Producing time series data from topic models in Scikit-learn

Producing time series data from topic models in Scikit-learn

Analyzing more than 12.000 Disneyland Paris Tripadvisor reviews to detect understandings of Disneyland as a “magical world” vs Disneyland as a “hassle.”

This blogpost provides a fully working script to: i) open and prepare a dataset; ii) run a model; and iii) retrieve new, useful information from the model’s output.

To start your own topic modeling project, you need a working Python programming environment. For this I strongly recommend Anaconda, which makes Python programming easier (it comes with many packages pre-installed, helps you to install packages, manage package dependencies, and it includes Jupyter Notebooks, among other useful programs). The remainder of this post assumes that you are working with Anaconda and Jupyter Notebooks. This page will help you to get there.

In addition, you need to install the following extra package(s) for the script below to work:


This page will help you to get started with Anaconda, the installation of packages, and Jupyter Notebooks.

The case: a decade of Disneyland Paris Tripadvisor reviews

Studying reviews longitudinally can help, for instance, to analyze how understandings of particular product or leisure activity may change with time. This post works with more than 12.000 Tripadvisor reviews of Disneyland Paris, which can be downloaded from Kaggle.

To my surprise, I actually found some amusing dynamics in themes that the reviews discussed (note that a “theme” corresponds in this case to a distinct “topic” which the LDA topic model produces), yet I will not go to too deep into interpreting the output of the topic model. The Disneyland Paris review data and the code below are used to demonstrate how such an analytical process in terms of Python code can look like.

For a theoretically meaningful example of shifting public understandings, and how we can use topic models to study these, I refer to a paper that I wrote with Giselinde Kuipers and Alex van Venrooij titled “How disqualification leads to legitimation: dance music as a societal threat, legitimate leisure activity and established art in a British web of fields, 1985-2005” (available upon request). Drawing on an analysis of Guardian newspaper articles, the study demonstrates and explains how distinct frames of the British dance field were present over a 21 year period.

The code

1. Open and prepare the dataset

Download the original dataset from Kaggle and save it locally on your computer. This step uses some data wrangling, for example, to extract the year of visit from a date collumn. After limiting the data to Disneyland Paris reviews and dropping observartions without a date, there are more than 12.000 reviews left to analyze. This is a great quantity for topic models.

# Read the .CSV as a dataframe
import os
corpus_path = 'C:/Users/User/Downloads/DisneylandReviews.csv'  # Change this to the preferred or relevant location on your computer
import pandas as pd
df = pd.read_csv("DisneylandReviews.csv", encoding='ISO-8859-1')
df.reset_index(level=0, inplace=True)

# Limit the data to Disneyland Paris
df1 = df[(df['Branch'] == 'Disneyland_Paris')]
# Drop rows if Year_Month is missing
df1 = df1[df1.Year_Month != 'missing']
df1.reset_index(level=0, inplace=True)

# Extract the year of the visit # \d{4} is a pattern that matches with four digit numbers (which is useful to extract years from text)
df1['year'] = df1['Year_Month'].str.extract('(\d{4})', expand=True)

# Convert this string to a datevariable
df1['datetime']  = pd.to_datetime(df1['year'], errors = 'coerce')

# Add a count (this will be useful later when making the graphs)
df1['count'] = 1

2. Run the model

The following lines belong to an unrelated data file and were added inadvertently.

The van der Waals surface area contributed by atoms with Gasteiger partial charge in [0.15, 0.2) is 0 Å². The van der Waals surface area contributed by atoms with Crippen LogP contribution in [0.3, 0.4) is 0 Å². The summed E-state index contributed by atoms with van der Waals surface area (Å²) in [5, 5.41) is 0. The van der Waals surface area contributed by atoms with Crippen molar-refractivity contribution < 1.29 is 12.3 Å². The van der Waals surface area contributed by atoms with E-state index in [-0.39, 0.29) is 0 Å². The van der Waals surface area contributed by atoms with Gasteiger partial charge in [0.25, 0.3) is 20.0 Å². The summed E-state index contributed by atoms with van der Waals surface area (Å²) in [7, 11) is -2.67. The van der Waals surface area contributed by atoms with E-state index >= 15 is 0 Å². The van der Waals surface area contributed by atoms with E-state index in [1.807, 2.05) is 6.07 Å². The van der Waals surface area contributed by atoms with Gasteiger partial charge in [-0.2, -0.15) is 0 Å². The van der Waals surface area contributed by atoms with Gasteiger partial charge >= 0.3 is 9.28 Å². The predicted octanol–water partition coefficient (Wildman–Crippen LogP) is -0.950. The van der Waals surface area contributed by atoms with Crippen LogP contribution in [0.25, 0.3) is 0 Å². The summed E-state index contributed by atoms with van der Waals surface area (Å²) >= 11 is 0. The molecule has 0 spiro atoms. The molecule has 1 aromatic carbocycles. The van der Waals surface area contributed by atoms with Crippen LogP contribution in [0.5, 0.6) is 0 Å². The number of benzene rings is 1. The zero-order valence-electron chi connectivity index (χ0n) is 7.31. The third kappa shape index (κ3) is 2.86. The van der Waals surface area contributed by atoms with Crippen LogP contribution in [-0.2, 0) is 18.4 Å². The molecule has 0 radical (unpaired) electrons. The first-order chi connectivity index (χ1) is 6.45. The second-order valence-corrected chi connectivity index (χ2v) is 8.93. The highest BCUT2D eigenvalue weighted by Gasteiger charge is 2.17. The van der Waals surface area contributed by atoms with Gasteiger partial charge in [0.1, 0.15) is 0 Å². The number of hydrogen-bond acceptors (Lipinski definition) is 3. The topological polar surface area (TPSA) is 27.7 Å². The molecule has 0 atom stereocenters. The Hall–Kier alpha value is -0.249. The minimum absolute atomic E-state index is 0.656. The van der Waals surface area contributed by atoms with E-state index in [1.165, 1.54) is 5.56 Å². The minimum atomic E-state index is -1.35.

The code below uses an LDA topic model from Scikit-Learn.

# Import necessary packages and such
from sklearn.feature_extraction.text import CountVectorizer, TfidfVectorizer
from sklearn.decomposition import LatentDirichletAllocation
# import warnings
# warnings.filterwarnings('ignore') # only use this when you know the script and want to supress unnecessary warnings

# Apply a count vectorizer to the data
# The run time of this cell is rather quick
tf_vectorizer = CountVectorizer(lowercase = True,
                                         strip_accents = 'unicode',
                                         stop_words = 'english',
                                         token_pattern = r'\b[a-zA-Z]{3,}\b', # keeps words of 3 or more characters
                                         max_df = 0.5, # ignore words occuring in > 50 % of the corpus (i.e. corpus specific stop words)
                                         min_df = 10) # ignore words in <10 documents of the corpus
dtm_tf = tf_vectorizer.fit_transform(df1['Review_Text'].values.astype('U')) # import articles from df 'content' as unicode string

# run a LDA model with 10 topics
# This code snippet takes most time to run
lda_tf = LatentDirichletAllocation(n_components=10, random_state=0)

# Print the topics in a conventional way
n_top_words = 30

def print_top_words(model, feature_names, n_top_words):
    for topic_idx, topic in enumerate(model.components_):
        print("Topic #%d:" % topic_idx)
        print(" ".join([feature_names[i]
                        for i in topic.argsort()[:-n_top_words - 1:-1]]))

tf_feature_names = tf_vectorizer.get_feature_names()
print_top_words(lda_tf, tf_feature_names, n_top_words)


  • Topic #0: mountain ride thunder space pirates closed big buzz star peter good pan caribbean really jones indiana lightyear went small coaster kids just tours world queues land great wars like roller
  • Topic #1: time amazing great year magical loved place day old just kids visit disneyland really children went days fantastic parades fireworks christmas parade experience love family characters enjoyed fun worth night
  • Topic #2: staff food good florida paris just experience disneyland service time parks magic poor closed really like place people visit french better expensive queues disappointed years times rude friendly quality toilets
  • Topic #3: hotel food day just stayed time good breakfast meal got euros room parks went kids bus train did disneyland children village eat booked really expensive half station took days restaurant
  • Topic #4: characters time meet parade queue princess queues day hours good mickey children character early worth princesses great long main hotel got just magic castle didn little did hour photos wait
  • Topic #5: people just like disneyland time don children place smoking day paris really know money say make line didn think experience kids want smoke going parks thing staff things waiting way
  • Topic #6: food day time long queues expensive attractions waiting kids wait fast really good lot minutes closed place visit days went shops disneyland great lines fun just pass people queue worth
  • Topic #7: time fast food day pass water good days use great plan expensive times ride queues make kids early queue need parks drinks wait want passes don snacks drink eat best